An Abbe refractometer is a bench-top device for the high-precision measurement of an index of refraction.
Ernst Abbe (1840–1905), working for Carl Zeiss AG in Jena, Germany in the late 19th century, was the first to develop a laboratory refractometer. These first instruments had built-in thermometers and required circulating water to control instrument and fluid temperatures. They also had adjustments for eliminating the effects of dispersion and analog scales from which the readings were taken.
In the Abbe' refractometer the liquid sample is sandwiched into a thin layer between an illuminating prism and a refracting prism. The refracting prism is made of a glass with a high refractive index (e.g., 1.75) and the refractometer is designed to be used with samples having a refractive index smaller than that of the refracting prism. A light source is projected through the illuminating prism, the bottom surface of which is ground (i.e., roughened like a ground-glass joint), so each point on this surface can be thought of as generating light rays traveling in all directions. A detector placed on the back side of the refracting prism would show a light and a dark region.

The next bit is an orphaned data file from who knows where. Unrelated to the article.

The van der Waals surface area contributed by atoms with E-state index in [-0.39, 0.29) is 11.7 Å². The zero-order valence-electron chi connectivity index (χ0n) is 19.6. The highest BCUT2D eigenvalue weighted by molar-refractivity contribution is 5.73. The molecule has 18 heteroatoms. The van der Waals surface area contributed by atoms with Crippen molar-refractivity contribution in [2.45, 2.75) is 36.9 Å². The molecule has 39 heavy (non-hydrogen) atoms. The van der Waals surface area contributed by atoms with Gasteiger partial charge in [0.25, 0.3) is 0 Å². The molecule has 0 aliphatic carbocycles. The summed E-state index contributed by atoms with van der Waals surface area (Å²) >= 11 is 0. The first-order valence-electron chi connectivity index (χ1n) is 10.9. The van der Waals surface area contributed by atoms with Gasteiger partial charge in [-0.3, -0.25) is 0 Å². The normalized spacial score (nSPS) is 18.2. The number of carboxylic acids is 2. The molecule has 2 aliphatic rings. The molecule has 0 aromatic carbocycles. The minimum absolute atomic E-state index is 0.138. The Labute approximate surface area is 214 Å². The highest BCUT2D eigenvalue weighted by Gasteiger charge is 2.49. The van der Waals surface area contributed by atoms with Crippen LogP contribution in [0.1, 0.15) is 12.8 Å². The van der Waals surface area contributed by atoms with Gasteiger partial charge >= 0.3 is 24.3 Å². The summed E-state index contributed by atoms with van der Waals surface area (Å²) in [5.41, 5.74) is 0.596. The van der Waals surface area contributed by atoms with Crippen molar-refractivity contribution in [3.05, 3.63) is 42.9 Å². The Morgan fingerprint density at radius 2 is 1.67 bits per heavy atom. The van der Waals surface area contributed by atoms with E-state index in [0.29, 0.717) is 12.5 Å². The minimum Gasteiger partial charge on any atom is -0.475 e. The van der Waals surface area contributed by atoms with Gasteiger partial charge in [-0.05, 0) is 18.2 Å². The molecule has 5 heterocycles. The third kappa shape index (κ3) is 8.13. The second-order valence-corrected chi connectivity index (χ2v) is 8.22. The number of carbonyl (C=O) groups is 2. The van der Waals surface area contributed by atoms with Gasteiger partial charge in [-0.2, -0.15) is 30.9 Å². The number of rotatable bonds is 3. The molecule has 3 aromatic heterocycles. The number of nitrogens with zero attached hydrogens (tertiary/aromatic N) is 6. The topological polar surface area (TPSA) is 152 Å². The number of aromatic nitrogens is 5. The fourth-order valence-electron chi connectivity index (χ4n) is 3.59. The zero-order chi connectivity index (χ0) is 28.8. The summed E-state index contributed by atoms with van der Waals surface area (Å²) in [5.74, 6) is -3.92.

Over a century after Abbe's work, the usefulness and precision of refractometers has improved, although their principle of operation has changed very little. They are also possibly the easiest device to use for measuring the refractive index of solid samples, such as glass, plastics, and polymer films. Some modern Abbe refractometers use a digital display for measurement, eliminating the need for discerning between small graduations. However, the user still has to adjust the view to get a final reading.
The first truly digital laboratory refractometers began appearing in the late 1970s and early 1980s, and no longer depended on the user's eye to determine the reading. They still required the use of circulating water baths to control instrument and fluid temperature. They did, however, have the ability to electronically compensate for the temperature differences of many fluids where there is a known concentration-to-refractive-index conversion. Most digital laboratory refractometers, while much more accurate and versatile than their analog Abbe counterparts, are incapable of readings on solid samples.
In the late 1990s, Abbe refractometers became available with the capability of measurements at wavelengths other than the standard 589 nanometers. These instruments use special filters to reach the desired wavelength, and can extend measurements well into the near infrared (though a special viewer is required to see the infrared rays). Multi-wavelength Abbe refractometers can be used to easily determine a sample's Abbe number.